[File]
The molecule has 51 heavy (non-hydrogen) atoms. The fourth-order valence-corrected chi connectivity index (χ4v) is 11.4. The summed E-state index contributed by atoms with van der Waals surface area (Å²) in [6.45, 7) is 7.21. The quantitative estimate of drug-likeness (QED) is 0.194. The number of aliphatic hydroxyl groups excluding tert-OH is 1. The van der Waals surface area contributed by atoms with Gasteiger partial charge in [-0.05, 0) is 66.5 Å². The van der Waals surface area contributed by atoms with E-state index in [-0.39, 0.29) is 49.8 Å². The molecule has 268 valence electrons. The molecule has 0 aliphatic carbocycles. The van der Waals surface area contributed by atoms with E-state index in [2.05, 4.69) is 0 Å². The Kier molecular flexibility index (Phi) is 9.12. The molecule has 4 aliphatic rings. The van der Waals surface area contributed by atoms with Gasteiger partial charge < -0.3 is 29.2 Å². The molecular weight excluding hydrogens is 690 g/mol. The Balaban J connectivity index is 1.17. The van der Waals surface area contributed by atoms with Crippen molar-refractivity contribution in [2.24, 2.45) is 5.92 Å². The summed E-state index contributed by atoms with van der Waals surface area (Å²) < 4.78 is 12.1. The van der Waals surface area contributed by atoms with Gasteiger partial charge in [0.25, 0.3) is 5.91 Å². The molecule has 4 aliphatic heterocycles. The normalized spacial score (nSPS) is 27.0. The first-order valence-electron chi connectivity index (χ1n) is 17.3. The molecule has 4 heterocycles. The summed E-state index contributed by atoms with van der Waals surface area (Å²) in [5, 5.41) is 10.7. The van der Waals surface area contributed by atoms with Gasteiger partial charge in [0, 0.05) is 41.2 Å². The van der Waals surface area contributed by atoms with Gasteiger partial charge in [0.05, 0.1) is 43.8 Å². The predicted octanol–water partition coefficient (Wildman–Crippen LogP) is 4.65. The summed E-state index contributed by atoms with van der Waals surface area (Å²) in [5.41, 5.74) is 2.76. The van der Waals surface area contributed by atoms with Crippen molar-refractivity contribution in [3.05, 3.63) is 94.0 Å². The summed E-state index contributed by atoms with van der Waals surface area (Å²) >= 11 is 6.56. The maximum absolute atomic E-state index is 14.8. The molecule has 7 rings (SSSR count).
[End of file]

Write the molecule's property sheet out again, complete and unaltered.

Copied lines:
The molecule has 51 heavy (non-hydrogen) atoms. The fourth-order valence-corrected chi connectivity index (χ4v) is 11.4. The summed E-state index contributed by atoms with van der Waals surface area (Å²) in [6.45, 7) is 7.21. The quantitative estimate of drug-likeness (QED) is 0.194. The number of aliphatic hydroxyl groups excluding tert-OH is 1. The van der Waals surface area contributed by atoms with Gasteiger partial charge in [-0.05, 0) is 66.5 Å². The van der Waals surface area contributed by atoms with E-state index in [-0.39, 0.29) is 49.8 Å². The molecule has 268 valence electrons. The molecule has 0 aliphatic carbocycles. The van der Waals surface area contributed by atoms with E-state index in [2.05, 4.69) is 0 Å². The Kier molecular flexibility index (Phi) is 9.12. The molecule has 4 aliphatic rings. The van der Waals surface area contributed by atoms with Gasteiger partial charge < -0.3 is 29.2 Å². The molecular weight excluding hydrogens is 690 g/mol. The Balaban J connectivity index is 1.17. The van der Waals surface area contributed by atoms with Crippen molar-refractivity contribution in [2.24, 2.45) is 5.92 Å². The summed E-state index contributed by atoms with van der Waals surface area (Å²) < 4.78 is 12.1. The van der Waals surface area contributed by atoms with Gasteiger partial charge in [0.25, 0.3) is 5.91 Å². The molecule has 4 aliphatic heterocycles. The normalized spacial score (nSPS) is 27.0. The first-order valence-electron chi connectivity index (χ1n) is 17.3. The molecule has 4 heterocycles. The summed E-state index contributed by atoms with van der Waals surface area (Å²) in [5, 5.41) is 10.7. The van der Waals surface area contributed by atoms with Gasteiger partial charge in [0, 0.05) is 41.2 Å². The van der Waals surface area contributed by atoms with Gasteiger partial charge in [0.05, 0.1) is 43.8 Å². The predicted octanol–water partition coefficient (Wildman–Crippen LogP) is 4.65. The summed E-state index contributed by atoms with van der Waals surface area (Å²) in [5.41, 5.74) is 2.76. The van der Waals surface area contributed by atoms with Crippen molar-refractivity contribution in [3.05, 3.63) is 94.0 Å². The summed E-state index contributed by atoms with van der Waals surface area (Å²) >= 11 is 6.56. The maximum absolute atomic E-state index is 14.8. The molecule has 7 rings (SSSR count).